RM Auctions Art of the Automobile sale
RM Auctions Art of the Automobile sale

RM Auctions New York City 2013 – Auction Report

RM Auctions New York City 2013 – Auction Report Page Two

1959 Porsche 356 A Carrera 1600 GS Coupe
Lot # 116 1959 Porsche 356 A Carrera 1600 GS Coupe, Body by Reutter; S/N 108399; Engine # 93126; Silver Metallic/Blue leather; Estimate $550,000 – $650,000; Recent restoration, 2- condition; Hammered Sold at $550,000 plus commission of 10.00%; Final Price $605,000. – 1,587cc/105hp, sunroof, Blaupunkt multi-band radio, clock, wind wings, luggage rack, bumper overriders, braced rollbar, 80-liter tank – Excellent paint, panel fits, chrome and interior. Chassis is dusty and a little used, upholstery is lightly creased. Porsche Certificate of Authenticity shows matching chassis and, miraculously, engine numbers. – No longer fresh but still in exceptional condition, this Porsche is one of the most satisfying cars in RM’s NYC sale. Displayed in an area with the Ferrari 250GT Cab II, two 300SLs and the XKE, it attracted little interest. ‘Just another Porsche coupe’ the jaded New Yorkers probably thought. That’s the new owner’s good fortune as it brought only a modest premium over what it might have elsewhere.
1936 Delahaye 135 Competition Court Teardrop Coupe, Body by Figoni and Falaschi
Lot # 117 1936 Delahaye 135 Competition Court Teardrop Coupe, Body by Figoni & Falaschi; S/N 47242; Black/Red leather and ostrich; Estimate $3,000,000 – $4,000,000; Older restoration, 1- condition; Hammered Sold at $2,200,000 plus commission of 10.00%; Final Price $2,420,000. – RHD. Removable roof panel, chrome wire wheels, opening windshield, Marchal head and fog lights, skirts, blackwall Michelin tires, chrome wire wheels, Michelin blackwalls, Marchal head and fog lights, trafficators, dual filler tank, oil cooler – Excellent older cosmetic restoration with sharp paint, chrome, engine and interior. The balance is well preserved and largely original, an unusual combination of cosmetic (and mechanical) restoration with sympathetic preservation. Engine is the proper competition configuration, but was not with the car when found, just ‘in the area’. – It’s hard to figure the estimate on this Delahaye. Yes, it’s a short chassis, yes, it has the competition engine, yes, it’s a Figoni & Falaschi teardrop. It even has headlights integrated into the fender catwalks for better aerodynamics and driver’s visibility. But the estimate is extremely optimistic. The same can’t be said for the price it brought, although it is generous even at 3/4 of the low estimate, a third more than RM got for a similar but long chassis teardrop at Arizona earlier this year, s/n 60112 at $1,540,000. The result was obviously sufficiently attractive to the sellers, even $800,000 under the low estimate.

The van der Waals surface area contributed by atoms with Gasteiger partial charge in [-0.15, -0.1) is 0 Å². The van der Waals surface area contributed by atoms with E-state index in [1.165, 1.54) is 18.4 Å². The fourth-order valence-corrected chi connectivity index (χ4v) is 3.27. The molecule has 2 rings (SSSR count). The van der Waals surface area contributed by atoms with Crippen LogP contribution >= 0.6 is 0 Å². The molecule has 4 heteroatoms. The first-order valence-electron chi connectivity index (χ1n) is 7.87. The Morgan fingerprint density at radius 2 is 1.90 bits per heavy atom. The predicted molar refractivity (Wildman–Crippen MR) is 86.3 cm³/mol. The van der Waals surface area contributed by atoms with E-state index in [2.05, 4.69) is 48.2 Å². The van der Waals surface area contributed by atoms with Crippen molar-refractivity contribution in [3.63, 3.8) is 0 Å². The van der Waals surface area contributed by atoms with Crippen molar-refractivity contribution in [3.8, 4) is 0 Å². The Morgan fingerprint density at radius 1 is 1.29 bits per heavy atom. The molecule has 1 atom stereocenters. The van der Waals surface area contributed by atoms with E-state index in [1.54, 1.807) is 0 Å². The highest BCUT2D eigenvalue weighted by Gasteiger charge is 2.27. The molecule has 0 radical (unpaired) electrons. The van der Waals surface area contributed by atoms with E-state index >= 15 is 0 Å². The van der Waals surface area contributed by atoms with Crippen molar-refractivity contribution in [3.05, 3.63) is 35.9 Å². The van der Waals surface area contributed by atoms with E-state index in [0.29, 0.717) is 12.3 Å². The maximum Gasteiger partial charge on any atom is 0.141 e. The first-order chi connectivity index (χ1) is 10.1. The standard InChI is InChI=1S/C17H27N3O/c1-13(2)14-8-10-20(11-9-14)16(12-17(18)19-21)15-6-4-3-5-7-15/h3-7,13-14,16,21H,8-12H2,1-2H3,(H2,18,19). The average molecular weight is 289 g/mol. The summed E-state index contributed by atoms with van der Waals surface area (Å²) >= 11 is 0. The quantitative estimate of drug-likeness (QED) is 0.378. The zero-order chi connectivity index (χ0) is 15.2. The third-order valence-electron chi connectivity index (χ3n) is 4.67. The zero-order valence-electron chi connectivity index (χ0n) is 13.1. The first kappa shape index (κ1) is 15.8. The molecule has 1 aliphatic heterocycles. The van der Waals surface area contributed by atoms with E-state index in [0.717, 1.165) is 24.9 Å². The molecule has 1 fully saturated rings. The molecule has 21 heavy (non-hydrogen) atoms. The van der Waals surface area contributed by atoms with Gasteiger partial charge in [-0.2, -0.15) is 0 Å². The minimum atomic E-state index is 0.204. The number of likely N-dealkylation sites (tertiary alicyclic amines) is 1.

1997 Ferrari F310 B Formula 1
Lot # 118 1997 Ferrari F310 B Formula 1; S/N 179; Red/; Estimate $750,000 – $950,000; Competition car, original as-raced, 2- condition; Not sold at Hammer bid of $630,000 $630,000. – – Michael Schumacher’s second season at Ferrari, driven by Schumacher only in practice for Spa, later driven by Eddie Irvine at Monza (8th) and Austria (dnf). Corse Clienti history a few years ago and in excellent, but not track ready, condition. Ferrari Classiche certified. – Purchased at RM’s Maranello auction in 2008 for $771,761 (Euros 495,000), it is no surprise the owner of this F310 B declined taking a $160,000 loss five years later, particularly when the Euros bid is 467,700.
1970 Plymouth Road Runner Superbird Hemi
Lot # 119 1970 Plymouth Road Runner Superbird Hemi 2-Dr. Hardtop; S/N RM23R0A170172; Alpine White, Black vinyl roof/Black vinyl; Estimate $400,000 – $500,000; Recent restoration, 2+ condition; Hammered Sold at $330,000 plus commission of 10.00%; Final Price $363,000. – 426/425hp Hemi, 4-speed, Rallye wheels with trim rings, F60-15 Polyglas GT tires, buckets and console, Hurst pistol grip shifter, pushbutton radio, Tic-Toc-Tach – 16,359 miles from new, restored in 2002 to better than showroom condition and still better than perfect without being overdone. Excellent paint, bright chrome and stainless, fresh upholstery. Represented as the original drivetrain. Documented with original window sticker, broadcast sheets, IBM and warranty cards. – This is a prodigious price in today’s market but it bought not only a beautifully and sympathetically restored Superbird but also one with just 16,359 known miles and a rare (one of 58) with the 4-speed stick. It is, however, not so prodigious as the price it brought at RM’s (now Auctions America’s) Ft. Lauderdale auction in 2007, $529,200, when it had just 17 fewer miles on its odometer, but better than the $318,000 it brought at Mecum Indy two years later in May 2009, $318,000. Mopars aren’t what they once were, at least in collectors’ pantheon. This is ample money for this one despite its transaction history and all the good things in its favor.